Swamp Fox: The Life and Campaigns of General Francis Marion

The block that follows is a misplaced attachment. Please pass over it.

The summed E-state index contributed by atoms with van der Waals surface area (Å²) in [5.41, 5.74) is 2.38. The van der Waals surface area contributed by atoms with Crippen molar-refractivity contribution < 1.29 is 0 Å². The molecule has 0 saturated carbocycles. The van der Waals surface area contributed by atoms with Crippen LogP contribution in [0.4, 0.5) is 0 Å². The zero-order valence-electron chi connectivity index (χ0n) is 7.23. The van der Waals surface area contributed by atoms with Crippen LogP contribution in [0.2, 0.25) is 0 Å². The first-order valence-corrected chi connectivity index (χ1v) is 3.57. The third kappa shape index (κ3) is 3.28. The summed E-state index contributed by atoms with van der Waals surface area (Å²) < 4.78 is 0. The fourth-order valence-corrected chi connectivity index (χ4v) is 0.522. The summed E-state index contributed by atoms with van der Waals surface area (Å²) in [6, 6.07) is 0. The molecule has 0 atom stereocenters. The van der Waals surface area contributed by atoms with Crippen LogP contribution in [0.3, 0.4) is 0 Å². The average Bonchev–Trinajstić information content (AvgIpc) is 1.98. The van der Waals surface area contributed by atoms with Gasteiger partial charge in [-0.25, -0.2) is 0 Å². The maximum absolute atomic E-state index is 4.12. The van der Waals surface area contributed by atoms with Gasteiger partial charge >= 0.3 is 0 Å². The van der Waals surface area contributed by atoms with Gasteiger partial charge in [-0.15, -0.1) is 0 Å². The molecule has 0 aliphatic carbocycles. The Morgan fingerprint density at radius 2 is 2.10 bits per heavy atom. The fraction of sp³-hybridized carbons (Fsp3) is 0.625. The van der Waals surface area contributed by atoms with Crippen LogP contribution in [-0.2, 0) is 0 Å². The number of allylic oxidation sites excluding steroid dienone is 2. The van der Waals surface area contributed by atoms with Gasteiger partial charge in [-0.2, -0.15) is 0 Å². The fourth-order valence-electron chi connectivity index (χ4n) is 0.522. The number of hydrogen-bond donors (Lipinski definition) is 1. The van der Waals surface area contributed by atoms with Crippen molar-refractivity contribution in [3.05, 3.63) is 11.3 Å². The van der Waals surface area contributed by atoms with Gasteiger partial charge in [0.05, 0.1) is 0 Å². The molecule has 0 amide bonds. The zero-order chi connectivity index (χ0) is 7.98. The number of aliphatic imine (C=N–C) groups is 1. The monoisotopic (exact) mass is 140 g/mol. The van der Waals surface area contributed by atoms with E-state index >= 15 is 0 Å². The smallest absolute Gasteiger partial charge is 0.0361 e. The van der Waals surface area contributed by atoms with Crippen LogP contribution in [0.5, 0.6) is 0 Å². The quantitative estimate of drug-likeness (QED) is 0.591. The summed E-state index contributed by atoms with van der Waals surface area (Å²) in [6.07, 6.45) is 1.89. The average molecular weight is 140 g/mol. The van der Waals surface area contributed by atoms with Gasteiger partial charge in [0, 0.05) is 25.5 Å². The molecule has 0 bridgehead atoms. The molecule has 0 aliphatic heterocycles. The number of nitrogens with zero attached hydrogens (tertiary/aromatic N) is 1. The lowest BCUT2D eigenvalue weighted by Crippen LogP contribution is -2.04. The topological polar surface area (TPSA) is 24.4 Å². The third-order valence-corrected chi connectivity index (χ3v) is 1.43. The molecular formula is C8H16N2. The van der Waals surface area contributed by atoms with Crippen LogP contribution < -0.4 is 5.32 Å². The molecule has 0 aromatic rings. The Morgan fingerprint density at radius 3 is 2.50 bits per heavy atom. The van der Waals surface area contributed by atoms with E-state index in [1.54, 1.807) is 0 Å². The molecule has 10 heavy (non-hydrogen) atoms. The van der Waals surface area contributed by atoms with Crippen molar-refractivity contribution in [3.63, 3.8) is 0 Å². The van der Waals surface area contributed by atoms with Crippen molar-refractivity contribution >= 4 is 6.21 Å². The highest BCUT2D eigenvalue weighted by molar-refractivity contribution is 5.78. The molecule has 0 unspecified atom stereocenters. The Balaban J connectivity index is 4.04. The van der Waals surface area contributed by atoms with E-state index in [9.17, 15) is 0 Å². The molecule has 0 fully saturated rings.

Francis Marion was born in the winter of 1732 (his exact birth date is unknown) at Goatfield Plantation in St. John's Parish, Berkeley County, South Carolina. His parents, Gabriel and Esther Marion, were of French Huguenot descent. The Huguenots were French Protestants who had suffered persecution for their beliefs during the reign of Louis XIV. Following the 1685 revocation of the Edict of Nantes, which forbade the practice of Protestantism, 50,000 Huguenots left France. Marion's grandparents were among them. Along with 70 or 80 other Huguenot families, they farmed the banks of the Santee River near Charleston, South Carolina, where the land proved ideal for growing rice and indigo, a highly treasured blue dye which brought a good price in Europe. The cultivation of both crops spanned an entire year, so the planters were never idle, and they were rewarded with a comfortable lifestyle. Before the American Revolution takes place, the citizens of the colonies begin to get tired of the British rule. Rebellion and discontent are widespread. The major reason the colonies started revolting against 'mother England' was the issue of taxation. The colonies debate England's power to tax them and do not wish to be taxed without representation. Consequently the American Revolution begins, and the probability of the colonies winning is not bright, but the patriots are willing to fight to become a free, independent nation. The Patriots utilize several different strategies to defeat the “Lobster Backs.” Exceptional radical approaches are fetishized during and after the revolution. The Revolutionary era is both invigorating and disturbing; it is a time of progress and disruption. General Francis Marion also known as the Swamp Fox is a flamboyant frontiersman, who detests any men who are cruel, arrogant, or bigoted. The Swamp Fox is a real-life American patriot and a wealthy landowner who during the...
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